Every year on the summer solstice, ParticipACTION encourages Canadian families to celebrate the Longest Day of Play. with only seven percent of kids aged five to eleven getting enough active time, the group is encouraging families to bring more unstructured activity into their lives. This year they came up with 24 things every child should do before the age of 12, including playing leap frog, riding a bike with no hands and making up a dance routine. The Longest Day of Play may be behind us for 2014, but there’s still lots of summer to come. Inspired by their encouragement to play, we’ve come up with our own Vancouver twist on the childhood bucket list.
Childhood Bucket List
Here are 20 things we think every Vancouver kid should do, with thanks to ParticACTION for the inspiration and some of the suggestions:
1. Lift up a rock on the beach and find a baby crab.
2. Hike up a mountain.
3. Ride a bicycle on the seawall.
4. Experience total weightlessness at the top of a swing.
5. Swim in the ocean.
6. Build a sand castle.
7. Ride the wooden roller coaster at Playland.
8. Go blackberry picking.
9. Swim in the Second Beach Pool and/or Kits Pool.
10. Climb a tree.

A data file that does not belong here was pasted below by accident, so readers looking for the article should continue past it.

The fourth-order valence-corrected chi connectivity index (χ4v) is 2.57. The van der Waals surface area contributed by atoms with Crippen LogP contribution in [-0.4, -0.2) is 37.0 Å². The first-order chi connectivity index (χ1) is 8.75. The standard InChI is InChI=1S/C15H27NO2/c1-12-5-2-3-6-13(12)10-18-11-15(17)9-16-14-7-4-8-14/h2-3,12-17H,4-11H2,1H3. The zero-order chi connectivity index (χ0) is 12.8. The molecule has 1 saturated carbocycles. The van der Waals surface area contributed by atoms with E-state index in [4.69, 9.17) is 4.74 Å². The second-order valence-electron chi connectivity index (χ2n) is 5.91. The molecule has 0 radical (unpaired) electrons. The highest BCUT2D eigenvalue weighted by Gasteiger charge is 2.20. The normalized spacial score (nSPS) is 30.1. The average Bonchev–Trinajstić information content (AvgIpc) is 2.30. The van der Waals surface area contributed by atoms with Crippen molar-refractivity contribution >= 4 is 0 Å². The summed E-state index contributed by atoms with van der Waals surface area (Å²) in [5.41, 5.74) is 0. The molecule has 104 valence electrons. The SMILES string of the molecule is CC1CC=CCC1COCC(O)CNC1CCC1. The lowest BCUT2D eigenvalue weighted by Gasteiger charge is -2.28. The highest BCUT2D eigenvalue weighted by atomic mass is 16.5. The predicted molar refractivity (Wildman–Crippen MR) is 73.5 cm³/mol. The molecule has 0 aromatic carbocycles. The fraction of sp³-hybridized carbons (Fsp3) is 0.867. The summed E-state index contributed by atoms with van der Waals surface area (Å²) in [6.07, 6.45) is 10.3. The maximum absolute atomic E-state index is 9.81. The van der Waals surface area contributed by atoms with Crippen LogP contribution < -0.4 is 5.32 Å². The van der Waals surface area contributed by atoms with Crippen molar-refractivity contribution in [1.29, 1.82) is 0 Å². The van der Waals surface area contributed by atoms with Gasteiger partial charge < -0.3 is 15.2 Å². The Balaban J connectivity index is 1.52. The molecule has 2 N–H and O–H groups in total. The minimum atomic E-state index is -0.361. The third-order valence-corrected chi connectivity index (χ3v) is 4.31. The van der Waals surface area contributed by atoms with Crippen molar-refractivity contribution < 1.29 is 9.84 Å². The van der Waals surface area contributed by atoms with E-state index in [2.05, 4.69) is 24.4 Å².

11. Paddle a canoe, kayak or stand up paddleboard.
12. Go puddle-jumping and come home soaking wet.
13. Roll down a big hill.
14. Walk across a suspension bridge.
15. Look up at a really, really, really tall tree.
16. Fly a kite.
17. Get up close and personal with a farm animal.
18. Try bowling.
19. Make up a game involving a ball.
20. Go skim-boarding.
“Active, outdoor play is an essential part of every Canadian childhood,” says Elio Antunes, President and CEO of ParticipACTION. “As the Active Healthy Kids Canada Report Card reminds us, all kids need regular opportunities to let loose, run around, make mistakes and make their own fun.” That’s why we encourage you to make your own childhood bucket list for your little ones, and tick off a few items this summer.
What are you looking forward to sharing with your Vancouver kids?
Amber Strocel is a writer, aspiring math teacher, suburbanite, wife and mom of two. She believes in the power of the Internet to connect people, and she believes that numbers are the poetry of the universe. You can often find her knitting, sewing, volunteering, working in her garden, and sneaking chocolate when no one's looking. She blogs at Strocel.com and shares her photos on Instagram as @AmberStrocel.